Hemerocallis 'Majestic Move'
Photo Courtesy of Walters Gardens, Inc.
Very large 6” flowers with a majestic form are produced on candelabra branched scapes in midseason followed by a rebloom later in the summer.
The bright yellow self is comprised of very broad, thick tepals which open wide and flat, making the flowers appear even larger. Extraordinary flowing ruffles edge each gold dusted petal.
This daylily is officially classified as a yellow-pink blend and at just the right angle you can detect a hint of pink on the petals. From a distance though, this is a yellow daylily.
Each majestic flower begins to open the night before and then remains open for at least 16 hours.
This is considered a premium daylily, which means that it has been selected as highly performing plant with exceptional bloom performance, substantive, vibrantly colored flowers, complete winter hardiness in northern zones, and a vigorous habit.
Daylilies can survive many harsh conditions that other plants cannot including: polluted city environments, slopes, poor and dry soils, near pavement that is salted in winter, and under Black Walnut trees (not affected by juglone).
Breeder: Santa Lucia
Origin: Not Native to North America
Sun or Shade?:
Full sun (> 6 hrs. direct sun)
Part shade (4-6 hrs. direct sun)
Wet or dry?:
Low water needs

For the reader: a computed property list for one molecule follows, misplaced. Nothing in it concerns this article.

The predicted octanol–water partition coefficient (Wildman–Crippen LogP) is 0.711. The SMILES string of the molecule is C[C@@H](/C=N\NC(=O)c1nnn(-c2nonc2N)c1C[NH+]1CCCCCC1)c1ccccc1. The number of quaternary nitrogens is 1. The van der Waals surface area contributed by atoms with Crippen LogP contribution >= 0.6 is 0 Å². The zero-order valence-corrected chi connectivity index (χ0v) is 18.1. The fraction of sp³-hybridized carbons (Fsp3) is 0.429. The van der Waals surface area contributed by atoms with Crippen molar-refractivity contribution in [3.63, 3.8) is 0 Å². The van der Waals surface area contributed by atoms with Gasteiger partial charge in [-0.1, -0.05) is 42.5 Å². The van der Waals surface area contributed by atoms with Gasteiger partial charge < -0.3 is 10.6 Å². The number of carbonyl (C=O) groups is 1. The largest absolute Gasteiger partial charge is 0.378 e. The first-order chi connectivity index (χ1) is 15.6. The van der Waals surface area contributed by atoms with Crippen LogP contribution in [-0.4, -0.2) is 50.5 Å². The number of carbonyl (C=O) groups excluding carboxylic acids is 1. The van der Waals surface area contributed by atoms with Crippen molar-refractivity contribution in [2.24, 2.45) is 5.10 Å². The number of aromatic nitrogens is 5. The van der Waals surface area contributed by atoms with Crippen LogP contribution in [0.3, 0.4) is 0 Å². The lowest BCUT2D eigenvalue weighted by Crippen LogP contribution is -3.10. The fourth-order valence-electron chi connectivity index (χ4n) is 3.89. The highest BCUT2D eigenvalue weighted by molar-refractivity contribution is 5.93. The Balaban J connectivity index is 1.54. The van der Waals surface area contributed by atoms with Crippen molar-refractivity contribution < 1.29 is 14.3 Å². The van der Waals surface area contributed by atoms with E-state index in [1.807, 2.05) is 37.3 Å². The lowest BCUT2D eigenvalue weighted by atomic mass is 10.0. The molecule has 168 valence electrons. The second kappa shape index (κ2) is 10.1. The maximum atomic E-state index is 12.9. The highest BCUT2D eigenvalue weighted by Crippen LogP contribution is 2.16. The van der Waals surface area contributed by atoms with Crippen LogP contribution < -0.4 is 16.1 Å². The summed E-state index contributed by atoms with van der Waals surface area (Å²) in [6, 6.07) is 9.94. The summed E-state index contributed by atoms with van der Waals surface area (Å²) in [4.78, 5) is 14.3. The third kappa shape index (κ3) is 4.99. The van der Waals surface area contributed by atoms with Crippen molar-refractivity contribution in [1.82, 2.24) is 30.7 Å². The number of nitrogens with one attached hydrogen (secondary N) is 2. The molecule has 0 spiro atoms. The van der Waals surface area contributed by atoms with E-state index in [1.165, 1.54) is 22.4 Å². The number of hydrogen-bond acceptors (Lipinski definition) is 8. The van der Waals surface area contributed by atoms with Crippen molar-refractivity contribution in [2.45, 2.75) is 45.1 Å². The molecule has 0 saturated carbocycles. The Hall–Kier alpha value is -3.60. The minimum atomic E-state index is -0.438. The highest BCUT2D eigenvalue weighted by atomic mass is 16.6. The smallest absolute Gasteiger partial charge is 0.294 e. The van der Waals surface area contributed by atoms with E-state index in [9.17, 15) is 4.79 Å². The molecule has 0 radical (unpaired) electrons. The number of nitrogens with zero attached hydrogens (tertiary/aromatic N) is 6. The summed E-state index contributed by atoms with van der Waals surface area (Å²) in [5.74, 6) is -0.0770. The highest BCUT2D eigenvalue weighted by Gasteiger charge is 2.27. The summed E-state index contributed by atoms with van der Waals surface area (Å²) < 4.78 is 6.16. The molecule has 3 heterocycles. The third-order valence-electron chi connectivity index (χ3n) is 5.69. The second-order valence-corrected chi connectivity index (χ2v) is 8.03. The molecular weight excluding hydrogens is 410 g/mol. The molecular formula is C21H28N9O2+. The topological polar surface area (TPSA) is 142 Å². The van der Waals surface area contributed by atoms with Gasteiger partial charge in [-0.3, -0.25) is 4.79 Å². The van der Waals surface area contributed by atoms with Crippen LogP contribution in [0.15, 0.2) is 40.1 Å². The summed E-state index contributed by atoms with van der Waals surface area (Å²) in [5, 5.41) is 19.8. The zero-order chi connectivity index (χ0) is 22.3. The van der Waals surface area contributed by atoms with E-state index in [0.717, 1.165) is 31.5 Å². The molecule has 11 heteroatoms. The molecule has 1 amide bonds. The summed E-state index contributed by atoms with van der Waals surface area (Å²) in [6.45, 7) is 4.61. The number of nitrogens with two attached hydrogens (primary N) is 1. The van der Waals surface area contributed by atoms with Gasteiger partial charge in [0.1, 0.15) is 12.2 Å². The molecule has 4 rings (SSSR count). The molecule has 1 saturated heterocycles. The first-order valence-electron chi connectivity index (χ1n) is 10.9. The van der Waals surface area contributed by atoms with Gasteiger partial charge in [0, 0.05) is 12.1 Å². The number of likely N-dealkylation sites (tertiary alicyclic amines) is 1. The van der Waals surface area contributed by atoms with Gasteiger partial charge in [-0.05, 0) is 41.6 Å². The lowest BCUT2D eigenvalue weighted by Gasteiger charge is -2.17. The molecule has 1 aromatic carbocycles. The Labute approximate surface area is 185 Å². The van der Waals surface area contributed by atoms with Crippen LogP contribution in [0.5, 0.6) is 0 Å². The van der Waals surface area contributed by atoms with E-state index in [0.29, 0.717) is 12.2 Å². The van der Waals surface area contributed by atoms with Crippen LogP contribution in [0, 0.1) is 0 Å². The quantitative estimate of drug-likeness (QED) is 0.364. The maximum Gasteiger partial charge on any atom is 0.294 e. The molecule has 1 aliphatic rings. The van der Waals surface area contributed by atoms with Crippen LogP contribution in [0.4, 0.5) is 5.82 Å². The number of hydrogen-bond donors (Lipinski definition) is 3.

Average water needs
Want to see wings?:
Need critter resistant plants?:
How fast should it grow?:
When should it bloom?:
How's your soil?:
Sweet or Sour Soil?:
Acidic Soil (pH < 7.0)
Neutral Soil (pH = 7.0)
Alkaline Soil (pH > 7.0)
What's your garden style?:
Daylilies are some of the easiest perennials to grow and are a good choice for any gardener, from the beginner to the professional. These are tough, adaptable plants that will grow in any soil, from normal to slightly wet to dry. Older varieties are able to bloom if planted in partial shade, but most of the newer introductions need full sun for best performance. Likewise, older varieties tend to spread more rapidly than the newer hybrids.
All varieties can be divided every 3-4 years by digging up the entire clump and dividing it into smaller pieces with a minimum of 3 eyes each. This can be done in either spring or fall. Plants should be deadheaded for cosmetic purposes, but in most cases this will not extend the bloom time.
Daylilies were eaten as food in China and Japan.